"I thought that he'd be here!" Rati said into the daisy flower, the petals cupping her mouth.
The morning's drama made her shrink into herself. Her mother's shrieking anger bounced off the limits of her mind, creating even more uncertainty and confusion. Was this reality? Was her mother the dream? The family that tried to reach her with words that seemed like noises. Emptiness. The utter emptiness in which their pleas and threats sounded hollow. The love that they spoke of could not reach her. What was this love that couldn't understand her lonely confusion of so many years?
"Rati? She belongs in dreamland." an aunt said.
"Earth to Rati!" her cousins would shriek, suddenly, as Rati carefully watered plants, feeling an energy that connected her to their sturdy green stems.
"She's a good student, but she gets lost trying to help others. And she day-dreams. Did you know that? I could be screaming and she won't notice. She just looks at me, as if she's waiting for more." her teacher said, exasperatedly.
"The children are just fine when she's around. After she leaves, they're even harder to manage," said the supervisor of a special needs center where Rati volunteered her time. "She seems to be able to communicate with them. She doesn't say a thing! Yet, they understand."
None of this brought her family any peace. Her father let her be. She was special. She could be anything she wanted to be. Including crazy.
Rati did live in her own world. A world full of pain and an unsolved mystery. She had seen Him every single night since she had turned five. He had appeared, in her dreams, as a child of her age, scattering sand on a sea shore, a teenager who looked at her with eyes melting, yearning; she caught glimpses of his profile, straight backed, chest out thrust, disappearing into the mountains. The very mountains that rose in front of her now, encircling the valley where she waited. For that oft glimpsed face, expressions that spoke to something within her.
"I can't explain it Mom!" she had said, pleading for understanding. "I have to go and wait for him. He said that he would come."
"Who is "He", Rati? Who is this person that you keep talking about? I thought it was a childish fantasy. A figment of an over active imagination. But you've carried on with it. You're seventeen now. Get over it, there is a life to be lived! Your education, the few friends that you have...it's all waiting. I'm getting another appointment tomorrow. And I promise to slap another person who declares that there is nothing wrong with you." Her mother turned to her father and said, "It must be some terrible psychosis. Or maybe the beginnings of something worse...we have to stop this!"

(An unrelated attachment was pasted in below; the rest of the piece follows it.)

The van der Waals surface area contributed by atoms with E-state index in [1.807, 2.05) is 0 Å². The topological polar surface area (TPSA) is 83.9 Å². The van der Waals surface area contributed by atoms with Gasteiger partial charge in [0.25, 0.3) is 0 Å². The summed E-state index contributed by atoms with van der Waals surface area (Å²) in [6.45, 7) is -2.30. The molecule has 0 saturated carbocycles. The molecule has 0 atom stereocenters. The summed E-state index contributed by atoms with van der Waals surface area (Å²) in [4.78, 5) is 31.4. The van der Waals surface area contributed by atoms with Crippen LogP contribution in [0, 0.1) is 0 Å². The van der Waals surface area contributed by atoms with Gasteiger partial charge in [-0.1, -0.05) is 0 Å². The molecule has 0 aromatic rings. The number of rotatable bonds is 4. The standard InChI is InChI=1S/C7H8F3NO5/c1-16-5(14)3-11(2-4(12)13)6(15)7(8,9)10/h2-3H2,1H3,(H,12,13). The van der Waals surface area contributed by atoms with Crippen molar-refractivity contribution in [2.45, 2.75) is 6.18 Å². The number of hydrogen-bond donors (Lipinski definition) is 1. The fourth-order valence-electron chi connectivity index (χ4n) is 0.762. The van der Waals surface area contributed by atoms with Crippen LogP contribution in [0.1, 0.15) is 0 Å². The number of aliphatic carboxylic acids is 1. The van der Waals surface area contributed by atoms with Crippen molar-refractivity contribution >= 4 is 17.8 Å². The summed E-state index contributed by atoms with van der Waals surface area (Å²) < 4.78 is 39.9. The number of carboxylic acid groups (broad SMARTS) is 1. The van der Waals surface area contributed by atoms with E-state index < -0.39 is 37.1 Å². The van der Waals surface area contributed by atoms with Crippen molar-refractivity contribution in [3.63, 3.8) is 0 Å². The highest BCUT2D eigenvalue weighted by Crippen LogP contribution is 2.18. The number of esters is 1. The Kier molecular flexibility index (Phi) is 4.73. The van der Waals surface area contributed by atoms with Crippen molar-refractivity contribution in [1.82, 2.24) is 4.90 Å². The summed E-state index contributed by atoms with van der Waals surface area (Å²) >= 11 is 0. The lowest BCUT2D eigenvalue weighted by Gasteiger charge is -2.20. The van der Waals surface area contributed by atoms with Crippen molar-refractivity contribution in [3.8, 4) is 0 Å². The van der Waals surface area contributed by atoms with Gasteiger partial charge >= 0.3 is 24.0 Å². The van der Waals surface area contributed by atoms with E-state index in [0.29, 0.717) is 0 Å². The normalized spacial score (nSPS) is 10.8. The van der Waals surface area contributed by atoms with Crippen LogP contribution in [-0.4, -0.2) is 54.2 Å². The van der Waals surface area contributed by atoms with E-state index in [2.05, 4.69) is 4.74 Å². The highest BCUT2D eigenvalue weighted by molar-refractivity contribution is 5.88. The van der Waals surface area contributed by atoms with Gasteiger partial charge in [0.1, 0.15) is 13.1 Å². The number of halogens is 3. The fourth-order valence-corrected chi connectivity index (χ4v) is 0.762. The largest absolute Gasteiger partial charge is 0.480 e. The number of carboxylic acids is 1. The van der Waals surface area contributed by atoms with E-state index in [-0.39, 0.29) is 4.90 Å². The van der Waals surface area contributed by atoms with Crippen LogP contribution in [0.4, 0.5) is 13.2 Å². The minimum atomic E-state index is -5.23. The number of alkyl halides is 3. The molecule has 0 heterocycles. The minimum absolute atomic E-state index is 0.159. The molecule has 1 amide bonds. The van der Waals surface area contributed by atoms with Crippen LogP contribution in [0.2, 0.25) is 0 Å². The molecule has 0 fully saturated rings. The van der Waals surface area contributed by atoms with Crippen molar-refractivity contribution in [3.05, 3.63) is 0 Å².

Rati's father sipped at his coffee, watching the marigolds gleam outside the kitchen window. The deep blue skies evoking feelings of calm happiness that did not exist in his household. He did not, in all honesty, believe that there was anything wrong with his daughter. His wife and the rest of the family were hell bent on getting Rati help. He watched her, as she ignored the breakfast her mother had plopped in front of her. The only way, he thought, that she would let go of this obsession with a man she had never met, would be to actually wait for him. When he would not show up, she would understand. And, the dreams would stop too. The love and past life connection, that his mother discussed with him before she passed away, could have some bearing, he decided. But he wouldn't tell anyone that. There was a certain quality to his child that did not cater to available logic. She was better off finding her own way. If it involved meeting a strange man in a valley that everyone could see from their windows, so be it!
|pic credit - frederico stevanin;freedigitalphotos.net|
Rati's parents looked at each other; her angry mother never said what really preyed on her peace of mind. What if there really was someone? What would he want to tell her?
As Rati waded through daisy fields, she wondered if the dream was yet another empty one, one that she caused to happen from thinking of it ceaselessly. Of him. Of the soft eyes that called out, or the lips that never moved while she heard, in her mind, the words, "Wait for me tomorrow. I'll be there." He had disappeared into the mountains again.